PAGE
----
Boulder, Xcel Dispute Reaches Colorado Supreme Court

Supreme Court oral arguments focus on finality of utility ordinances

Last week, the City of Boulder cleared another hurdle in its efforts to secure permission to operate its own utility company. The Colorado Supreme Court heard oral arguments in the case brought against the city by Xcel subsidiary Public Service Company of Colorado.


The move by the city to create an independent power and light utility began in November 2011. Boulder voters amended the Boulder Home Rule Charter to create the utility. The amendment was contingent upon the city demonstrating that it wouldn’t charge higher rates than incumbent Xcel and would be able to acquire the existing electrical distribution system in the city. 

During oral arguments, the parties discussed the two ordinances passed by the city — ordinances 7917 and 7969 —  to determine the validity of the Court of Appeals ruling that the ordinances were not final. The first ordinance, 7917, required an independent third party to ensure the city could meet the requirements, and the second, 7969, established the city’s rights in creating a utility. The Court of Appeals ruling noted that additional revisions were made after the passage and that there are “significant unresolved issues as to the financial viability and reliability of the utility.”

Several justices pushed back on this point of changing conditions after the passage of the ordinance. 

“Is it your position that the city could have in the first ordinance just approved whatever assumptions it wanted, then completely change every assumption once it created the utility?” Justice Richard Gabriel asked. “[Xcel’s] argument is that the conditions precedent you approved on 7917 are not the same conditions that you’re now going forward on.” 

Boulder City Attorney Thomas Carr argued that the city did not make any assumptions when it created the utility. Carr contended that Xcel did not make a timely challenge to a quasi-judicial ordinance.

“This court has said the power to decide is also the power to reconsider, and it’s not appropriate for the court to step in and say, ‘City Council you must reconsider based on a partial view of the facts only presented by one side,” Carr said. “That would be an extraordinary departure from the general separation of powers.”

Carr argued that the city has spent three years before the Colorado Public Services Commission to prove reliability and transfer of assets and that Xcel previously had the opportunity to challenge the issues but failed to do so in a timely manner. The PUC issued a ruling in September granting permission to the city to acquire assets on three conditions: that the city and Xcel file an agreement on permanent rights to the utility inside city limits and details on payment to Xcel for separation costs and that the city file a revised list of assets.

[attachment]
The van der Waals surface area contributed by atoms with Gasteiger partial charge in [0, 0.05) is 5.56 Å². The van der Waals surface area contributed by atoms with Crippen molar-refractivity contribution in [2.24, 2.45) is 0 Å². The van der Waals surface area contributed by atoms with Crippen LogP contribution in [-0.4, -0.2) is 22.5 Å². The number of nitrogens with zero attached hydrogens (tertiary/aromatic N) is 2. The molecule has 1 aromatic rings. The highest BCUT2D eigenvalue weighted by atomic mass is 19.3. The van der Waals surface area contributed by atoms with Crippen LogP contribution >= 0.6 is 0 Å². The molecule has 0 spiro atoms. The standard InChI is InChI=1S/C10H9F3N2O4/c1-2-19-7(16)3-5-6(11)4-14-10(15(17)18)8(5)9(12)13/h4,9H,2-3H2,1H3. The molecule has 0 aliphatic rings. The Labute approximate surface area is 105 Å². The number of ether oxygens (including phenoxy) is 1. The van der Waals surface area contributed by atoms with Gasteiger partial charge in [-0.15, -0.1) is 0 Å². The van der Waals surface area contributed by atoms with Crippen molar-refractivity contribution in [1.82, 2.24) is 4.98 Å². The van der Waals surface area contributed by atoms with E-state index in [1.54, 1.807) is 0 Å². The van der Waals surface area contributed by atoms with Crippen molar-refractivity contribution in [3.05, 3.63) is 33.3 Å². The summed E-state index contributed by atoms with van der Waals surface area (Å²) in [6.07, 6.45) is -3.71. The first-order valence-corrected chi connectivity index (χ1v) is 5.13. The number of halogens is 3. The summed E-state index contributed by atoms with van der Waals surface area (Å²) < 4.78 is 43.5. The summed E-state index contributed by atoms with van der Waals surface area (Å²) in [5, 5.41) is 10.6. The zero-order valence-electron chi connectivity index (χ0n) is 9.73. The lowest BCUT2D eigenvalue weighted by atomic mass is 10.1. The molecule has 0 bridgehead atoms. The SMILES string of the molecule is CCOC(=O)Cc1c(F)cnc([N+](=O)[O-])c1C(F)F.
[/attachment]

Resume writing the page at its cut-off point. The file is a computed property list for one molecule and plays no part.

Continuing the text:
Other elements of Boulder’s proposed plan, like the sharing of facilities and requiring Xcel be financially responsible for building and separating the network were rejected. 

“The city wants to look at the metrics ordinance in a vacuum, rather than acknowledging how it fits into the admittedly overall legislative scheme leading up to the formation of the utility,” counsel for Xcel Jack Sperber said. Sperber said that during hearings, the PUC acknowledged that certain metrics projections and plans by the city were not feasible for the commission to manage but that Xcel’s challenge focuses on the creation of the utility.

Ordinance 7969 was passed on the condition that the city proved the utility could meet the criteria a result of 7917. Sperber argued that changing conditions show it cannot. 

“Xcel knew at the time of the passage of 7917 that challenges had already been filed in PUC you were arguing already that those metrics couldn’t ever be met,” Justice Melissa Hart asked. “Why didn’t you challenge 7917?”

Sperber said Xcel filed a challenge with the PUC, but the PUC had not yet ruled and at that time “there was no indication that this was actually going to harm us.” He said the company viewed the ordinance as an “interim step” because the language did not actually form the utility at that time, but was rather based on modeling. Sperber’s argument primarily focused on the changing conditions between when the ordinance passed and when the utility was actually formed.

In November, Boulder voters saw three measures on the ballot concerning funding and strategy to form the utility contingent upon the Supreme Court ruling. Initiative 2L asked voters for a tax increase through the end of 2022, which would raise about $17 million. 

Question 2P proposed the city be able to hold executive sessions about legal strategy for the utility. Initiative 2O stipulated that voter approval is a necessary prerequisite before the city can incur debt to build a separate system. Voters passed 2L and 2O, but did not approve 2P. Though 2O passed, another vote by citizens will be required in coming years before the city considers taking on more debt.

“The people of the city of Boulder have been trying to do this for seven years, they voted repeatedly to do this,” Carr concluded in his rebuttal, asking the court to reverse the lower ruling. “The tactics, the delay, have prevented anybody from creating a municipal utility for over 50 years.”

— Kaley LaQuea

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